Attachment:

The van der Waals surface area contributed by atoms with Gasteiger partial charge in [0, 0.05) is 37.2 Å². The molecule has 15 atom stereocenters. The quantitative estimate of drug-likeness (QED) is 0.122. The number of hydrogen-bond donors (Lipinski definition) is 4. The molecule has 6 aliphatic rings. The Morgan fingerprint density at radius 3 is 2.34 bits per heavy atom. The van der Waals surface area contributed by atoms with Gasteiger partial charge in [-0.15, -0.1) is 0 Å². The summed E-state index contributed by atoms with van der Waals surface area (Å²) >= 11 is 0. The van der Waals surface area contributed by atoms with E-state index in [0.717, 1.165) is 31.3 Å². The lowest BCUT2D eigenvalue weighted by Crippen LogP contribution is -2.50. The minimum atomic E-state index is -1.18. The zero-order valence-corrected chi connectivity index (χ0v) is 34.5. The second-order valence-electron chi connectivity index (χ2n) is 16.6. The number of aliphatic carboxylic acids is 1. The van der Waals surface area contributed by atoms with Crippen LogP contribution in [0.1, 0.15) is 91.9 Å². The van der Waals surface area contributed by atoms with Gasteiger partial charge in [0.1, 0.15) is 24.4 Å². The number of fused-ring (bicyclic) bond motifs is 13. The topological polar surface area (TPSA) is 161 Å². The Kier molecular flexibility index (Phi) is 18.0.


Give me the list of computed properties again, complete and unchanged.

The van der Waals surface area contributed by atoms with Gasteiger partial charge in [0, 0.05) is 37.2 Å². The molecule has 15 atom stereocenters. The quantitative estimate of drug-likeness (QED) is 0.122. The number of hydrogen-bond donors (Lipinski definition) is 4. The molecule has 6 aliphatic rings. The Morgan fingerprint density at radius 3 is 2.34 bits per heavy atom. The van der Waals surface area contributed by atoms with Gasteiger partial charge in [-0.15, -0.1) is 0 Å². The summed E-state index contributed by atoms with van der Waals surface area (Å²) >= 11 is 0. The van der Waals surface area contributed by atoms with E-state index in [0.717, 1.165) is 31.3 Å². The lowest BCUT2D eigenvalue weighted by Crippen LogP contribution is -2.50. The minimum atomic E-state index is -1.18. The zero-order valence-corrected chi connectivity index (χ0v) is 34.5. The second-order valence-electron chi connectivity index (χ2n) is 16.6. The number of aliphatic carboxylic acids is 1. The van der Waals surface area contributed by atoms with Crippen LogP contribution in [0.1, 0.15) is 91.9 Å². The van der Waals surface area contributed by atoms with Gasteiger partial charge in [0.1, 0.15) is 24.4 Å². The number of fused-ring (bicyclic) bond motifs is 13. The topological polar surface area (TPSA) is 161 Å². The Kier molecular flexibility index (Phi) is 18.0.